But on the eve of the bill’s release, Senate Majority Leader Mitch McConnell (R-Ky.) faced the prospect of an open revolt from key conservative and moderate GOP senators, whose concerns he has struggled to balance in recent weeks. Republicans familiar with the effort said Senate leaders have more work to do to secure the 50 votes needed to pass the measure, with Vice President Pence set to cast the tie-breaking vote, from the pool of 52 GOP senators. No Democrats are expected to support the bill.

Republican aides stressed that the plan is likely to undergo more changes to secure the votes needed for passage, but there were major concerns Wednesday from senators on opposite ends of the GOP spectrum.

“My main concern is I promised voters that I would repeal — vote to repeal Obamacare. And everything I hear sounds like Obamacare-lite,” said Sen. Rand Paul (R-Ky.).

Sen. Shelley Moore Capito (R-W.Va.), whose state expanded Medicaid and has been pushing for a more gradual unwinding of that initiative than many conservatives prefer, said she is waiting to scrutinize what is released but has not seen anything yet that would make her drop her concerns with the proposal.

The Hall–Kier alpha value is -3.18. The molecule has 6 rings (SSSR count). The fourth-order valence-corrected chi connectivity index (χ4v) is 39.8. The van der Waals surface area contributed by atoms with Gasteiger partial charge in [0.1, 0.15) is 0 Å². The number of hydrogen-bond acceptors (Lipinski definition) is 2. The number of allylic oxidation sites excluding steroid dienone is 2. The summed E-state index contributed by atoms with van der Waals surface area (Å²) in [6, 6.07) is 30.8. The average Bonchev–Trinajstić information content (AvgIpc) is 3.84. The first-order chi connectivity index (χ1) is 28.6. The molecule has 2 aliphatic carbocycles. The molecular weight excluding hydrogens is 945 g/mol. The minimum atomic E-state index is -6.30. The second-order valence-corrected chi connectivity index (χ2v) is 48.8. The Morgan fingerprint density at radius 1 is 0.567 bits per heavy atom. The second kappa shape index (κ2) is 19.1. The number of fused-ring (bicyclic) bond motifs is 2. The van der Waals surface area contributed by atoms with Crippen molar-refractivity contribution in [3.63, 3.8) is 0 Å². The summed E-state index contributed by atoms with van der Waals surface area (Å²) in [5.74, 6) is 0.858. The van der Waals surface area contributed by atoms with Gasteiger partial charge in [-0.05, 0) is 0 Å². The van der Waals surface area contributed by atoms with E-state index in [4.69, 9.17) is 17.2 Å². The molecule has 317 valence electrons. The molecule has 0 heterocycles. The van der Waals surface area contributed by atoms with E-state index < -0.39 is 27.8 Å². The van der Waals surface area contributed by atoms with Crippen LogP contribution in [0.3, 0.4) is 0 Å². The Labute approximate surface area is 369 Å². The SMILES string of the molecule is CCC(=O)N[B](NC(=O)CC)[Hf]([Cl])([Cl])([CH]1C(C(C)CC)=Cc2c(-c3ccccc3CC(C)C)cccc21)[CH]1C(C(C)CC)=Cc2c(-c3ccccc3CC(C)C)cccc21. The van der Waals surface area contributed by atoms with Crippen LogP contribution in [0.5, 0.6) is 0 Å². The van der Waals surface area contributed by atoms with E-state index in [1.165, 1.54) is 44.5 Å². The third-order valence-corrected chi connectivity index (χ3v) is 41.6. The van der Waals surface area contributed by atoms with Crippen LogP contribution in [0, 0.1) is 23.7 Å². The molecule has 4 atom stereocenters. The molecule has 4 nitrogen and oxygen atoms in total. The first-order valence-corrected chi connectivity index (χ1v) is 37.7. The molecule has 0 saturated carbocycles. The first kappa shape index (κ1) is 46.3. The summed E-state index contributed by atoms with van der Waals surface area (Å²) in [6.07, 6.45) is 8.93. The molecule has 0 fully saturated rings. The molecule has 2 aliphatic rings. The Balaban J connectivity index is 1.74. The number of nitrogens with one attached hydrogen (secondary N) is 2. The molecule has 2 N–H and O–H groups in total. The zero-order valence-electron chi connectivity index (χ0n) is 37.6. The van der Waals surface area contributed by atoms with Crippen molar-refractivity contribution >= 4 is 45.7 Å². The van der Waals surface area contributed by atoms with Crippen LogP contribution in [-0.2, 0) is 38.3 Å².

“Up to this point, I don’t have any new news — tomorrow we will see it definitively — that would cause me to change that sentiment,” she said.

Like the House bill, the Senate measure is expected to make big changes to Medicaid, the program that insures about 74 million elderly and lower-income Americans and was expanded in most states under the ACA. In effect, the revisions would reduce federal spending on the program.